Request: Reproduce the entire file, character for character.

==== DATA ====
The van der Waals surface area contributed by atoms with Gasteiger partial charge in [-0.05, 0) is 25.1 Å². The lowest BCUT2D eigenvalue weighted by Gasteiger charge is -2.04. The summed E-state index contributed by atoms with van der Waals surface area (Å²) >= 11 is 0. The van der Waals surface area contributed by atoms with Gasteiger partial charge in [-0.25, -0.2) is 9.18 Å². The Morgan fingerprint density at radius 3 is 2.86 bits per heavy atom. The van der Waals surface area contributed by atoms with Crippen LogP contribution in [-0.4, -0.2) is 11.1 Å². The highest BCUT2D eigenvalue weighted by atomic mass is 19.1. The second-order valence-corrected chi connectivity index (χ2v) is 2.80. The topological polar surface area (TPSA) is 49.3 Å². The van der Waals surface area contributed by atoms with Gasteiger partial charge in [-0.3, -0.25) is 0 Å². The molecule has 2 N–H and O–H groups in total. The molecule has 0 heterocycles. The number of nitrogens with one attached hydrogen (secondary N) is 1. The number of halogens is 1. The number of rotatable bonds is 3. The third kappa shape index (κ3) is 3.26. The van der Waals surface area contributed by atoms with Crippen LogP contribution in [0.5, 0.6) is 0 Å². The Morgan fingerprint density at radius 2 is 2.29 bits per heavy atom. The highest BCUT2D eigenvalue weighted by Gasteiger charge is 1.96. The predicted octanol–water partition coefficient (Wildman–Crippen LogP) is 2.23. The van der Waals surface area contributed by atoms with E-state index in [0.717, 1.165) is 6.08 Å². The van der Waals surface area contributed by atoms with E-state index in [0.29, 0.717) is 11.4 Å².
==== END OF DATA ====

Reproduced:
The van der Waals surface area contributed by atoms with Gasteiger partial charge in [-0.05, 0) is 25.1 Å². The lowest BCUT2D eigenvalue weighted by Gasteiger charge is -2.04. The summed E-state index contributed by atoms with van der Waals surface area (Å²) >= 11 is 0. The van der Waals surface area contributed by atoms with Gasteiger partial charge in [-0.25, -0.2) is 9.18 Å². The Morgan fingerprint density at radius 3 is 2.86 bits per heavy atom. The van der Waals surface area contributed by atoms with Crippen LogP contribution in [-0.4, -0.2) is 11.1 Å². The highest BCUT2D eigenvalue weighted by atomic mass is 19.1. The second-order valence-corrected chi connectivity index (χ2v) is 2.80. The topological polar surface area (TPSA) is 49.3 Å². The van der Waals surface area contributed by atoms with Gasteiger partial charge in [-0.3, -0.25) is 0 Å². The molecule has 2 N–H and O–H groups in total. The molecule has 0 heterocycles. The number of nitrogens with one attached hydrogen (secondary N) is 1. The number of halogens is 1. The number of rotatable bonds is 3. The third kappa shape index (κ3) is 3.26. The van der Waals surface area contributed by atoms with Crippen LogP contribution in [0.5, 0.6) is 0 Å². The Morgan fingerprint density at radius 2 is 2.29 bits per heavy atom. The highest BCUT2D eigenvalue weighted by Gasteiger charge is 1.96. The predicted octanol–water partition coefficient (Wildman–Crippen LogP) is 2.23. The van der Waals surface area contributed by atoms with E-state index in [0.717, 1.165) is 6.08 Å². The van der Waals surface area contributed by atoms with E-state index in [0.29, 0.717) is 11.4 Å².